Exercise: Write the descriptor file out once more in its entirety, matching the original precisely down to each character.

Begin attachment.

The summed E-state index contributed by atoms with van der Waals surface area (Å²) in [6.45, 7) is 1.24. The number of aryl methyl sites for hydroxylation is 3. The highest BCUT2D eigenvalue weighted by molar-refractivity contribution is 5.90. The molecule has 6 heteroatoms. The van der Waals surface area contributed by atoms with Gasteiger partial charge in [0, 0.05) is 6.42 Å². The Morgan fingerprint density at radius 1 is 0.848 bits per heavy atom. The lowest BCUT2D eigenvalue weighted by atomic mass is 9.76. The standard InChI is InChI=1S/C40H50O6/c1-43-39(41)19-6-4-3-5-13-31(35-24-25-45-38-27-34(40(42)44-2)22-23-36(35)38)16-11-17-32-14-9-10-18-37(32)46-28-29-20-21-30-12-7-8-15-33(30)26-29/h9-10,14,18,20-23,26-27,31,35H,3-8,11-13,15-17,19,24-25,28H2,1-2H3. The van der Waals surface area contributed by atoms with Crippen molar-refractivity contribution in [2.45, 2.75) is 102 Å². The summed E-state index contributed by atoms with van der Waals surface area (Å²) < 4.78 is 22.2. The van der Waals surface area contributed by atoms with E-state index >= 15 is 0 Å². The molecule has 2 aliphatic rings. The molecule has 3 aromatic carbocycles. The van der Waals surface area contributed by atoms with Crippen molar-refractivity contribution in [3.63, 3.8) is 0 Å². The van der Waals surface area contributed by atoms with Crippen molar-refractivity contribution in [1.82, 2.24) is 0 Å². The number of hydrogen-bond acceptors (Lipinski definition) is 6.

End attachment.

The summed E-state index contributed by atoms with van der Waals surface area (Å²) in [6.45, 7) is 1.24. The number of aryl methyl sites for hydroxylation is 3. The highest BCUT2D eigenvalue weighted by molar-refractivity contribution is 5.90. The molecule has 6 heteroatoms. The van der Waals surface area contributed by atoms with Gasteiger partial charge in [0, 0.05) is 6.42 Å². The Morgan fingerprint density at radius 1 is 0.848 bits per heavy atom. The lowest BCUT2D eigenvalue weighted by atomic mass is 9.76. The standard InChI is InChI=1S/C40H50O6/c1-43-39(41)19-6-4-3-5-13-31(35-24-25-45-38-27-34(40(42)44-2)22-23-36(35)38)16-11-17-32-14-9-10-18-37(32)46-28-29-20-21-30-12-7-8-15-33(30)26-29/h9-10,14,18,20-23,26-27,31,35H,3-8,11-13,15-17,19,24-25,28H2,1-2H3. The van der Waals surface area contributed by atoms with Crippen molar-refractivity contribution in [2.45, 2.75) is 102 Å². The summed E-state index contributed by atoms with van der Waals surface area (Å²) < 4.78 is 22.2. The van der Waals surface area contributed by atoms with E-state index >= 15 is 0 Å². The molecule has 2 aliphatic rings. The molecule has 3 aromatic carbocycles. The van der Waals surface area contributed by atoms with Crippen molar-refractivity contribution in [3.63, 3.8) is 0 Å². The van der Waals surface area contributed by atoms with Crippen molar-refractivity contribution in [1.82, 2.24) is 0 Å². The number of hydrogen-bond acceptors (Lipinski definition) is 6.